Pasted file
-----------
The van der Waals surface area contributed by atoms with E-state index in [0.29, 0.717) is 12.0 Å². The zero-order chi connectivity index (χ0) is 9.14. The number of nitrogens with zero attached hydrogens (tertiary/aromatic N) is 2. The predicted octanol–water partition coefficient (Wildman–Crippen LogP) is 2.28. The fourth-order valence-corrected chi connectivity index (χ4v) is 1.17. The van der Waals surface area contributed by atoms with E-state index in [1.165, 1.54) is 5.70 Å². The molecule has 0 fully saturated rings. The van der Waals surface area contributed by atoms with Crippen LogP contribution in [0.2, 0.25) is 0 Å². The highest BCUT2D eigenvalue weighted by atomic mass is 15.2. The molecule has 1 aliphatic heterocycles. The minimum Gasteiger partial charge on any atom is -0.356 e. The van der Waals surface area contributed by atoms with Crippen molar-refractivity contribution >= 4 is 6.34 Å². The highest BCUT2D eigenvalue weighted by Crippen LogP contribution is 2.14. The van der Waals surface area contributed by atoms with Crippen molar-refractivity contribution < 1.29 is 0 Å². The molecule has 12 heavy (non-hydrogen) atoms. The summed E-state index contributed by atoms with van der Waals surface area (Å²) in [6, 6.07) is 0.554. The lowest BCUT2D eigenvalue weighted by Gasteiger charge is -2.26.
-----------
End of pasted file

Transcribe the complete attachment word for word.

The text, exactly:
The van der Waals surface area contributed by atoms with E-state index in [0.29, 0.717) is 12.0 Å². The zero-order chi connectivity index (χ0) is 9.14. The number of nitrogens with zero attached hydrogens (tertiary/aromatic N) is 2. The predicted octanol–water partition coefficient (Wildman–Crippen LogP) is 2.28. The fourth-order valence-corrected chi connectivity index (χ4v) is 1.17. The van der Waals surface area contributed by atoms with E-state index in [1.165, 1.54) is 5.70 Å². The molecule has 0 fully saturated rings. The van der Waals surface area contributed by atoms with Crippen LogP contribution in [0.2, 0.25) is 0 Å². The highest BCUT2D eigenvalue weighted by atomic mass is 15.2. The molecule has 1 aliphatic heterocycles. The minimum Gasteiger partial charge on any atom is -0.356 e. The van der Waals surface area contributed by atoms with Crippen molar-refractivity contribution >= 4 is 6.34 Å². The highest BCUT2D eigenvalue weighted by Crippen LogP contribution is 2.14. The van der Waals surface area contributed by atoms with Crippen molar-refractivity contribution < 1.29 is 0 Å². The molecule has 12 heavy (non-hydrogen) atoms. The summed E-state index contributed by atoms with van der Waals surface area (Å²) in [6, 6.07) is 0.554. The lowest BCUT2D eigenvalue weighted by Gasteiger charge is -2.26.